Learning Ember.js / Backbone.js has been on my to-do list for a while. Now that Meteor is out, I am just wondering if anyone with experience of Meteor, Ember.js and Backbone.js can summarize the key differences and pros and cons of these three JavaScript frameworks for a person without any experience for any of them.

Specifically, I would like to know which tasks each framework is more suitable for, and why the others aren't.

Edit: now that I read a little bit more on Meteor, it seems to be more similar to Knockout.js rather than Backbone.js. So any comparison with Knockout.js is welcome too.

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    I found this reference useful. Take a look at the chart with the different frameworks. code.tutsplus.com/tutorials/… – B Seven Oct 4 '14 at 23:45
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    Thanks to the "wise" mods who closed the highest-voted ever Meteor question as "non-constructive", we are now left with an antiquated answer. Good job StackOVerflow! ... Since I can't add my own answer here, check out Why Meteor, which compares Meteor with several other frameworks and libraries. – Dan Dascalescu Dec 15 '14 at 9:29
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    I totally agree with you, @DanDascalescu. Some of mods are abusing their privileges. – Askar Jan 13 '15 at 0:25
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    This highest-voted ever Meteor question must be reponed now! It's very very constructive! – Erick Petrucelli May 8 '15 at 19:28

There is a nice run down/comparison of various MVx JS frameworks here http://codebrief.com/2012/01/the-top-10-javascript-mvc-frameworks-reviewed/ it's followed by a good discussion in the comments too. I think I've seen Gordon (who wrote it) on here so maybe you'll get a reply from him.

I'd say if you are looking to learn this style of application development then on the one hand, the wealth of open source backbone examples around could be good for you. But on the other hand, although new, the Ember package is actually more complete IMO than backbone.

Both give you the ability to implement things in a variety of ways which can be confusing, but Ember provides more of the code that you would have to write yourself in backbone as standard which for me personally is more important for rapid prototyping than the wealth of backbone examples available.

There are more mature plugings for data persistence for backbone, but there is a great community buzz around Ember and lots of contrib libraries are making great progress. I've been pleasantly surprised with how quick I (and others) have had quality responses for a relatively new framework here on Stack Overflow.

When you say meteor we are talking about totally other stuff. If you wanted to do more with code re-use on both client and server side then take a look the recently open sourced yahoo mojito https://github.com/yahoo/mojito running on node.js - I've been messing around with it over the last week, and If you become familiar with backbone/ember or any of the others its a snap to get to grips with.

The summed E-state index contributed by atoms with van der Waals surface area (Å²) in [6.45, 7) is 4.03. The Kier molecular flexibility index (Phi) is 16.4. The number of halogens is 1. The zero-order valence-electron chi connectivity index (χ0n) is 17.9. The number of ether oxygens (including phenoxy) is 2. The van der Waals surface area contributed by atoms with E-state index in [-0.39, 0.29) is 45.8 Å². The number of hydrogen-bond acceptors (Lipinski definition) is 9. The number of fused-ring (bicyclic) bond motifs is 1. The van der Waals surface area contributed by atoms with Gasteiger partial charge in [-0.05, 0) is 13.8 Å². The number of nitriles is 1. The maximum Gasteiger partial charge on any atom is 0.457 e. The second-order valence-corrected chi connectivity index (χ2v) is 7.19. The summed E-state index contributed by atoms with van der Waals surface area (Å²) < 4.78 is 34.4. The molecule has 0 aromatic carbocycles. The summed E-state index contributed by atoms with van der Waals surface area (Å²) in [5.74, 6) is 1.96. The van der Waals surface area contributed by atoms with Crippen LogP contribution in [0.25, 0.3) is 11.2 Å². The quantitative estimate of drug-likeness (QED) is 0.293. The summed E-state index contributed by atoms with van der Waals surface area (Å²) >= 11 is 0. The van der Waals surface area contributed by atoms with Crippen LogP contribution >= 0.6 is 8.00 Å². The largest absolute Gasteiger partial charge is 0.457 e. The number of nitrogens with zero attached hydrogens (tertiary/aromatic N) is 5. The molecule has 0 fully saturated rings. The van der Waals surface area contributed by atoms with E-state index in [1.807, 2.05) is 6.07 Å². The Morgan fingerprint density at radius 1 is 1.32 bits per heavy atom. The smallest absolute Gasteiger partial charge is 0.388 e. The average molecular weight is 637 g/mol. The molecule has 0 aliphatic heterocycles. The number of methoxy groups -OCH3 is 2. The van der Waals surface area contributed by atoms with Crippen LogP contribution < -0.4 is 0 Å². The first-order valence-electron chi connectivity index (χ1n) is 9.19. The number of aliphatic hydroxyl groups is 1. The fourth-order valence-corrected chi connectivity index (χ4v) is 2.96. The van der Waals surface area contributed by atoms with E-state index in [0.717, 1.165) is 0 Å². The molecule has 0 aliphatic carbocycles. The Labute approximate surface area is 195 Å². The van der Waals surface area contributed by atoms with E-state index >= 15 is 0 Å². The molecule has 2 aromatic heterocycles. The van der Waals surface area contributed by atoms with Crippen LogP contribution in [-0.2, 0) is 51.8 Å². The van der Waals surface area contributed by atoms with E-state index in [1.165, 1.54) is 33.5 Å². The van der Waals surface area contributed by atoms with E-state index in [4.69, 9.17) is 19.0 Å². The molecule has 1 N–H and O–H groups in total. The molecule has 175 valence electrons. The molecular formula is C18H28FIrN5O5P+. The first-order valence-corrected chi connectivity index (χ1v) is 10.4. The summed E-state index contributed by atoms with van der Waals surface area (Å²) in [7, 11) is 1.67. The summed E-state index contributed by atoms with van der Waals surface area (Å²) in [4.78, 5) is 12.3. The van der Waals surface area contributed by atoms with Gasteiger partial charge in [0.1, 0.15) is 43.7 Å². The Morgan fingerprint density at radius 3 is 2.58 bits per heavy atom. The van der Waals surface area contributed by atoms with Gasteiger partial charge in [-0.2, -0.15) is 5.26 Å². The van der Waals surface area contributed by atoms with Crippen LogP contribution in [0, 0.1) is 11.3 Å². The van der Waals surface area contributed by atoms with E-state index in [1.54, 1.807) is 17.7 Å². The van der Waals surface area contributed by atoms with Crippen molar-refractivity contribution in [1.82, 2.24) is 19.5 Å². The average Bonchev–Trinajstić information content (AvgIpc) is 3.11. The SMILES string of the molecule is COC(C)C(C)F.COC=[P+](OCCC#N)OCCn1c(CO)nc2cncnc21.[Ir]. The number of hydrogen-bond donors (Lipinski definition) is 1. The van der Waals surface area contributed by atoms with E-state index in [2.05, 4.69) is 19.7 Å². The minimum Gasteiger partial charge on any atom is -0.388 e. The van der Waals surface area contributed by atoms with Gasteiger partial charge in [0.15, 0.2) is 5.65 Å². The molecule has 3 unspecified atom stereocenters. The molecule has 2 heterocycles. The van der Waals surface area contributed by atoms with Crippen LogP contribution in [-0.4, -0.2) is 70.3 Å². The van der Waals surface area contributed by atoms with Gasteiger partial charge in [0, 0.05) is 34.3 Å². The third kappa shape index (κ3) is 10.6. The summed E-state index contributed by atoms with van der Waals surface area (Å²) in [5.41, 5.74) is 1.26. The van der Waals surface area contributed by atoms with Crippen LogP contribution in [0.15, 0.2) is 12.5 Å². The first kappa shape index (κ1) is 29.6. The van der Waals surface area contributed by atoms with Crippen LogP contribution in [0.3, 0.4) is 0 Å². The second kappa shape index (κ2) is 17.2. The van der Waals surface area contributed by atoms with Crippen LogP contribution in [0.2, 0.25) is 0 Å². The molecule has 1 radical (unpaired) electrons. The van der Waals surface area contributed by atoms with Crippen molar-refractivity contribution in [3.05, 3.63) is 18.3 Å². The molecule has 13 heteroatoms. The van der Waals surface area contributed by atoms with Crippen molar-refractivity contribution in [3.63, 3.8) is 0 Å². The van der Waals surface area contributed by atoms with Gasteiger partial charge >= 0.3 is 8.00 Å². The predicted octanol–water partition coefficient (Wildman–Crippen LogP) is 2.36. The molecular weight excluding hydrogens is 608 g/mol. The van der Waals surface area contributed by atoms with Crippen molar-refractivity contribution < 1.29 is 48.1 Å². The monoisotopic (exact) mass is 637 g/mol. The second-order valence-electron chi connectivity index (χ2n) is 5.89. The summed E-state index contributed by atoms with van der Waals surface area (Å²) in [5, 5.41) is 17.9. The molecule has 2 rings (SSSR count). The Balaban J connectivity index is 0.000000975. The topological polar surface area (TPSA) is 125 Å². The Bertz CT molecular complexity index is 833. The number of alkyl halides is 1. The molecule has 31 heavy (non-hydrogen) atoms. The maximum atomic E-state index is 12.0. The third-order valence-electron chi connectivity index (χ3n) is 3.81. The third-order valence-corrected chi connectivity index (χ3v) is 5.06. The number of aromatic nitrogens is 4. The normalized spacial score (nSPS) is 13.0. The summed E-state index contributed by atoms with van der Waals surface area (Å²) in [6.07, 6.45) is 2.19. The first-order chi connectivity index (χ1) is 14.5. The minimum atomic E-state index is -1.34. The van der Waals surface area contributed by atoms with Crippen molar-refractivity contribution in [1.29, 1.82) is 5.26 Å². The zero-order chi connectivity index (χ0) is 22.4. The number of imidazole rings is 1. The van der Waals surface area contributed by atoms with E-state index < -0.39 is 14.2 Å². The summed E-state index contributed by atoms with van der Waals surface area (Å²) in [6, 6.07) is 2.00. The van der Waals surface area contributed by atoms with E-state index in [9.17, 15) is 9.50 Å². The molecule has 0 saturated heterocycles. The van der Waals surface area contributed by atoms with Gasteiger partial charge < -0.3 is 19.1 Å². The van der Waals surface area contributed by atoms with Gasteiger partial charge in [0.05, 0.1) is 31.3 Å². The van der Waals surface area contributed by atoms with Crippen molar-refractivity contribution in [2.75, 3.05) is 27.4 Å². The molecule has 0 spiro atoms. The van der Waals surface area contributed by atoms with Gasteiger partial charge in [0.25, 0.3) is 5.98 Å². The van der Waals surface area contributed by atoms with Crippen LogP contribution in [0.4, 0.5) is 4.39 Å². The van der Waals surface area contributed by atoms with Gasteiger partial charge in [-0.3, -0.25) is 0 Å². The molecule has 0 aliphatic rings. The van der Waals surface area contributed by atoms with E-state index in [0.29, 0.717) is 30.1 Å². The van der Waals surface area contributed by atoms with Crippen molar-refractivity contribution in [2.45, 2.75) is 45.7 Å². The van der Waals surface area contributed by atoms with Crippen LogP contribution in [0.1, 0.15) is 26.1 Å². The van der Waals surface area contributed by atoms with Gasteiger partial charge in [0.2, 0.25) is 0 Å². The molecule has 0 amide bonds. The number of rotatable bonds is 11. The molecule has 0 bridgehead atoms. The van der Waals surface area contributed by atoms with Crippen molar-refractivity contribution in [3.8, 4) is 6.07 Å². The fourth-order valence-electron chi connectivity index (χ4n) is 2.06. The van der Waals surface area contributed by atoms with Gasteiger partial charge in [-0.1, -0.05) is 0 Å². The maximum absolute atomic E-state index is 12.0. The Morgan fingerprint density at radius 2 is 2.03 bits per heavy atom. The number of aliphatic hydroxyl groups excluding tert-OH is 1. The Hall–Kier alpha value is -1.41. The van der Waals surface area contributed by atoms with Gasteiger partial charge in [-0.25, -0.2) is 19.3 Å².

I should also say I have Knockout.js in use on some production systems but have never used it for a fully fledged 'application'. I've got it hooked up to a mongo interface for drilling down into and pageing logs stored in mongo. I really like it, but I wouldn't feel comfortable building anything too big in it.

Well, that's a bit of a ramble - isn't it :)

Quite happy to talk more about it with anyone who is interested. I've used a number of these frameworks in anger/production (including things not listed in the 'top 10' article) and people at work are sick of hearing me talk about JS i think :-D

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    If you have wandered here, don't overlook the terrific JavaScript tools comparisons at ToDoMVC todomvc.com – DOK Jun 26 '13 at 19:34
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    Good call @DOK this is probably getting a lot of Google traffic! Keep eyes on / follow tastejs.com for when the next 'big app' version of todomvc comes out too! – joevallender Jun 27 '13 at 8:41
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    Hey Joe, this answer got quite a bit out of date. Want to add some stuff from Why Meteor? (I'd contribute an answer myself, if it weren't for this.) – Dan Dascalescu Dec 15 '14 at 9:51
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    Sure Dan. It seems I barely mentioned Meteor ;-) There's a lot of info on the wiki though. Send a para the length of the others if you like and ill add - its definitely relevant, and even more so now than when i repled. mail me @gmail user SO username if you like – joevallender Dec 15 '14 at 13:50

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